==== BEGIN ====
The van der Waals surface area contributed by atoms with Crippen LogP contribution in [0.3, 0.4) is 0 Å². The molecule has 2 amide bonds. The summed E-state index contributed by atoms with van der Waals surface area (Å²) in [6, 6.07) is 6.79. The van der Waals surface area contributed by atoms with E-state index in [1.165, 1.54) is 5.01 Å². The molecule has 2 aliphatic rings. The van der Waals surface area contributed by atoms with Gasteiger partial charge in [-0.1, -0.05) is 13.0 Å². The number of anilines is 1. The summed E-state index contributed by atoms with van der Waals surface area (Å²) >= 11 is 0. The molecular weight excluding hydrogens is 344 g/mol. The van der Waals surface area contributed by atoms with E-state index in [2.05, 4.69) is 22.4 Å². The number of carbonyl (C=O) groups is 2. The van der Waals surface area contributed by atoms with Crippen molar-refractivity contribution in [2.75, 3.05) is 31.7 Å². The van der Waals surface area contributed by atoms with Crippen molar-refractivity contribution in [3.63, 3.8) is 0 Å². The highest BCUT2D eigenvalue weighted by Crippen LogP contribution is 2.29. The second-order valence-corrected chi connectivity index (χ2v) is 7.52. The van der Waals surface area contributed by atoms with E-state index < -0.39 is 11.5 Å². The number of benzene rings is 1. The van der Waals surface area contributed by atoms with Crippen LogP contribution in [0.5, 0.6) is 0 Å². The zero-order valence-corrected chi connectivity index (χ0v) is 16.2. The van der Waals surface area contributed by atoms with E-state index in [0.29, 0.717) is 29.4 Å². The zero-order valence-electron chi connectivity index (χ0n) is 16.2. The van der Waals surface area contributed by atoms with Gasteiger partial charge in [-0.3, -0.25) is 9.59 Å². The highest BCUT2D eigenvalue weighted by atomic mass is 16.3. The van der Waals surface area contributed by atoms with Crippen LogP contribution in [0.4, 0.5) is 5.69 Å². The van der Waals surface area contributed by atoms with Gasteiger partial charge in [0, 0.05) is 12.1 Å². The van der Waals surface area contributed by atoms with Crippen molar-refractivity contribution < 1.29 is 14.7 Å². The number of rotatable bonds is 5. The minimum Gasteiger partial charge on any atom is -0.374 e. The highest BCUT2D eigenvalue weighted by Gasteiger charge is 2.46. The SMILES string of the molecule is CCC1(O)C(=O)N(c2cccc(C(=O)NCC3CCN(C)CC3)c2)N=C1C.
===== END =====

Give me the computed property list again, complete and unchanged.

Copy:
The van der Waals surface area contributed by atoms with Crippen LogP contribution in [0.3, 0.4) is 0 Å². The molecule has 2 amide bonds. The summed E-state index contributed by atoms with van der Waals surface area (Å²) in [6, 6.07) is 6.79. The van der Waals surface area contributed by atoms with E-state index in [1.165, 1.54) is 5.01 Å². The molecule has 2 aliphatic rings. The van der Waals surface area contributed by atoms with Gasteiger partial charge in [-0.1, -0.05) is 13.0 Å². The number of anilines is 1. The summed E-state index contributed by atoms with van der Waals surface area (Å²) >= 11 is 0. The molecular weight excluding hydrogens is 344 g/mol. The van der Waals surface area contributed by atoms with E-state index in [2.05, 4.69) is 22.4 Å². The number of carbonyl (C=O) groups is 2. The van der Waals surface area contributed by atoms with Crippen molar-refractivity contribution in [2.75, 3.05) is 31.7 Å². The van der Waals surface area contributed by atoms with Crippen molar-refractivity contribution in [3.63, 3.8) is 0 Å². The highest BCUT2D eigenvalue weighted by Crippen LogP contribution is 2.29. The second-order valence-corrected chi connectivity index (χ2v) is 7.52. The van der Waals surface area contributed by atoms with E-state index < -0.39 is 11.5 Å². The number of benzene rings is 1. The van der Waals surface area contributed by atoms with Crippen LogP contribution in [0.5, 0.6) is 0 Å². The zero-order valence-corrected chi connectivity index (χ0v) is 16.2. The van der Waals surface area contributed by atoms with E-state index in [0.29, 0.717) is 29.4 Å². The zero-order valence-electron chi connectivity index (χ0n) is 16.2. The van der Waals surface area contributed by atoms with Gasteiger partial charge in [-0.3, -0.25) is 9.59 Å². The highest BCUT2D eigenvalue weighted by atomic mass is 16.3. The van der Waals surface area contributed by atoms with Crippen LogP contribution in [0.4, 0.5) is 5.69 Å². The van der Waals surface area contributed by atoms with Gasteiger partial charge in [0, 0.05) is 12.1 Å². The van der Waals surface area contributed by atoms with Crippen molar-refractivity contribution < 1.29 is 14.7 Å². The number of rotatable bonds is 5. The minimum Gasteiger partial charge on any atom is -0.374 e. The highest BCUT2D eigenvalue weighted by Gasteiger charge is 2.46. The SMILES string of the molecule is CCC1(O)C(=O)N(c2cccc(C(=O)NCC3CCN(C)CC3)c2)N=C1C.